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IBM Rolls Out WebSphere 5.0 For E-Business On-Demand

Upgrade adds Web services and autonomic computing features.

IBM on Monday unveiled version 5.0 of its WebSphere Application Server as the newest step in its campaign to deliver on-demand E-business applications and Web services.

"WebSphere Application Server 5.0 is really the core platform for delivering E-business on-demand," says Joe Anthony, director of technical marketing for WebSphere. "Companies need a highly adaptive environment that responds to changing conditions so they can repurpose existing resources and quickly leverage external resources."

Scheduled to ship Tuesday, WebSphere 5.0 includes a host of new features in Web services and autonomic computing, two areas on which IBM is loudly beating the drum.

Web-service features include support for Web Services Invocation Framework, an IBM technology for deploying Web services across a range of network and transport protocols, including HTTP, AOL Instant Messenger, Java Messaging Service, and MQSeries. It also includes the Axis 3.0 Soap parser to boost Web-service requests by a factor of three to four.

WebSphere supports two industrial-strength Java application standards for better integration between Web services and Java 2 Enterprise Edition environments: J2EE 1.3 and J2EE 1.4. Although the latter standard hasn't been released, IBM terms WebSphere as J2EE 1.4-compliant, because it supports more than half of the new standard's technologies.

Web service Workflow has also been enhanced, Anthony says. "You can take individual portlets and extend them as services," to tie multiple services together into a coherent business process, he says. For example, a travel agency that now deals with several external partners such as car-rental companies and hotels could develop an application that would bring all those sources into one integrated Web service for its agent employees.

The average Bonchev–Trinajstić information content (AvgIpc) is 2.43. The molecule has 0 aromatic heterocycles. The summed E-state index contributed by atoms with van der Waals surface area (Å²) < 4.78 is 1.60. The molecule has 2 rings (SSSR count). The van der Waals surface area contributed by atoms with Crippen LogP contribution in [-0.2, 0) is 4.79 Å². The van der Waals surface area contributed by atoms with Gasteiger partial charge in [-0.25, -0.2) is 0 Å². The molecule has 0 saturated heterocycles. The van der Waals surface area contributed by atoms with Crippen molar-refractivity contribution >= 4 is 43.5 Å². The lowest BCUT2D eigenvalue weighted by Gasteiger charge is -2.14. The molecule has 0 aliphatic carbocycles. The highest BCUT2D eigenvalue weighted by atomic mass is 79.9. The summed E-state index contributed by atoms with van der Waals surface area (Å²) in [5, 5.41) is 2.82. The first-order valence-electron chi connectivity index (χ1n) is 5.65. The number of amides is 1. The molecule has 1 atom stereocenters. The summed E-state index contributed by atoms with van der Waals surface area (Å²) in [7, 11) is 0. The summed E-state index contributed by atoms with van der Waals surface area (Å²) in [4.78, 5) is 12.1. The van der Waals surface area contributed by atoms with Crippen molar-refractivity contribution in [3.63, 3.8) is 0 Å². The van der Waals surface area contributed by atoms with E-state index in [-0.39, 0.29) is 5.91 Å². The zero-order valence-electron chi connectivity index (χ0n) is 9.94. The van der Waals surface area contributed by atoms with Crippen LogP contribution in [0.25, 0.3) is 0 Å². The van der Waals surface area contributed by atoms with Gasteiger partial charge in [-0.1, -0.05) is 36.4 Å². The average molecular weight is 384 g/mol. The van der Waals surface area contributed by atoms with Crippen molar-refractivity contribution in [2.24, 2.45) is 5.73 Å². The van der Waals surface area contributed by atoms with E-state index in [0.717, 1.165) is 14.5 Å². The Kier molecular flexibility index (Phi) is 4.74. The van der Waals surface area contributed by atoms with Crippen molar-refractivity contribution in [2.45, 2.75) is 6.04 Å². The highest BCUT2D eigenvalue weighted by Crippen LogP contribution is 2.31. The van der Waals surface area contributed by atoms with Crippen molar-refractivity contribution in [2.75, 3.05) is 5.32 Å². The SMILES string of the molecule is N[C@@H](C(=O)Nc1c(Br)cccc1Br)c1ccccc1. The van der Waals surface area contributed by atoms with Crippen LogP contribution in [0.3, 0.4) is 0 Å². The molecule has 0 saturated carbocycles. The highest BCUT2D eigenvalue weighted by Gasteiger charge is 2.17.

On the autonomic-computing front, WebSphere 5.0 dramatically adds to Web Application Server's hands-off attitude. "You don't overly worry about your body's autonomic nervous system, such as whether your body temperature is the right temperature," Anthony says. "WebSphere has the same kinds of attributes." WebSphere's efforts here aren't aimed at reducing the size of IT shops, he says, but to make sure IT has a chance to spend its time on more sophisticated issues, not on maintenance, setup, and configuration.

A self-protecting feature in WebSphere 5.0 works like a circuit breaker to prevent a single failure from affecting all applications. A denial-of-service attack, for example, can be detected by WebSphere and stopped before it reaches back-end servers.

WebSphere also offers several self-healing tools to analyze patterns that may indicate future problems, logs troubles so IT managers don't have to waste time re-creating the problem, and repairs components without interrupting applications or restarting the server. A self-optimization feature lets customers give priority service to specific clients or customers, and can even be implemented dynamically. For instance, an online book buyer who's already placed several items in a shopping cart can be dynamically switched to a higher level of service.

WebSphere 5.0 will be available for download from IBM on Tuesday. It's priced at $8,000 per processor and runs on Windows, Linux, IBM eServer zSeries and iSeries, AIX, Solaris, and HP-UX.

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